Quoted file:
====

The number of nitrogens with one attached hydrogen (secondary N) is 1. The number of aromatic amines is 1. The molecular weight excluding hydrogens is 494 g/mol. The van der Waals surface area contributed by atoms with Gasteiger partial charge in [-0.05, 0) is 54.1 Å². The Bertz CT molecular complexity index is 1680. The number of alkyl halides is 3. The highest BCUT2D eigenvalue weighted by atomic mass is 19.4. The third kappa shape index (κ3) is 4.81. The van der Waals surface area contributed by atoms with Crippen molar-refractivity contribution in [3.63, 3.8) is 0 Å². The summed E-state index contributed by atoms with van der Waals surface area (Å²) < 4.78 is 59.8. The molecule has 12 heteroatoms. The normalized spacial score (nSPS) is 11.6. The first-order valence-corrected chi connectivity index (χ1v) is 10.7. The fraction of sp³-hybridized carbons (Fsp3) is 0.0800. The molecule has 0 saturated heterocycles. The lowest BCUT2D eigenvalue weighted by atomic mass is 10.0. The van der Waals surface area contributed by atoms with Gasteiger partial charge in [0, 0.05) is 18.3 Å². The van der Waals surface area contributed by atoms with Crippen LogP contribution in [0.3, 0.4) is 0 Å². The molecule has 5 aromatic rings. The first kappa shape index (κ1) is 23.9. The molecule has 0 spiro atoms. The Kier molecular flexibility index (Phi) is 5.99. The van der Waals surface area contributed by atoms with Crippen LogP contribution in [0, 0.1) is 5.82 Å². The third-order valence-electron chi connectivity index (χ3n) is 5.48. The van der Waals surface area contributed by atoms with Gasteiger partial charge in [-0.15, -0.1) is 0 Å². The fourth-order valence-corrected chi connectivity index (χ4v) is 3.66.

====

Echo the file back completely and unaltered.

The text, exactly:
The number of nitrogens with one attached hydrogen (secondary N) is 1. The number of aromatic amines is 1. The molecular weight excluding hydrogens is 494 g/mol. The van der Waals surface area contributed by atoms with Gasteiger partial charge in [-0.05, 0) is 54.1 Å². The Bertz CT molecular complexity index is 1680. The number of alkyl halides is 3. The highest BCUT2D eigenvalue weighted by atomic mass is 19.4. The third kappa shape index (κ3) is 4.81. The van der Waals surface area contributed by atoms with Crippen molar-refractivity contribution in [3.63, 3.8) is 0 Å². The summed E-state index contributed by atoms with van der Waals surface area (Å²) < 4.78 is 59.8. The molecule has 12 heteroatoms. The normalized spacial score (nSPS) is 11.6. The first-order valence-corrected chi connectivity index (χ1v) is 10.7. The fraction of sp³-hybridized carbons (Fsp3) is 0.0800. The molecule has 0 saturated heterocycles. The lowest BCUT2D eigenvalue weighted by atomic mass is 10.0. The van der Waals surface area contributed by atoms with Gasteiger partial charge in [0, 0.05) is 18.3 Å². The van der Waals surface area contributed by atoms with Crippen LogP contribution in [0.3, 0.4) is 0 Å². The molecule has 5 aromatic rings. The first kappa shape index (κ1) is 23.9. The molecule has 0 spiro atoms. The Kier molecular flexibility index (Phi) is 5.99. The van der Waals surface area contributed by atoms with Crippen LogP contribution in [0, 0.1) is 5.82 Å². The third-order valence-electron chi connectivity index (χ3n) is 5.48. The van der Waals surface area contributed by atoms with Gasteiger partial charge in [-0.15, -0.1) is 0 Å². The fourth-order valence-corrected chi connectivity index (χ4v) is 3.66.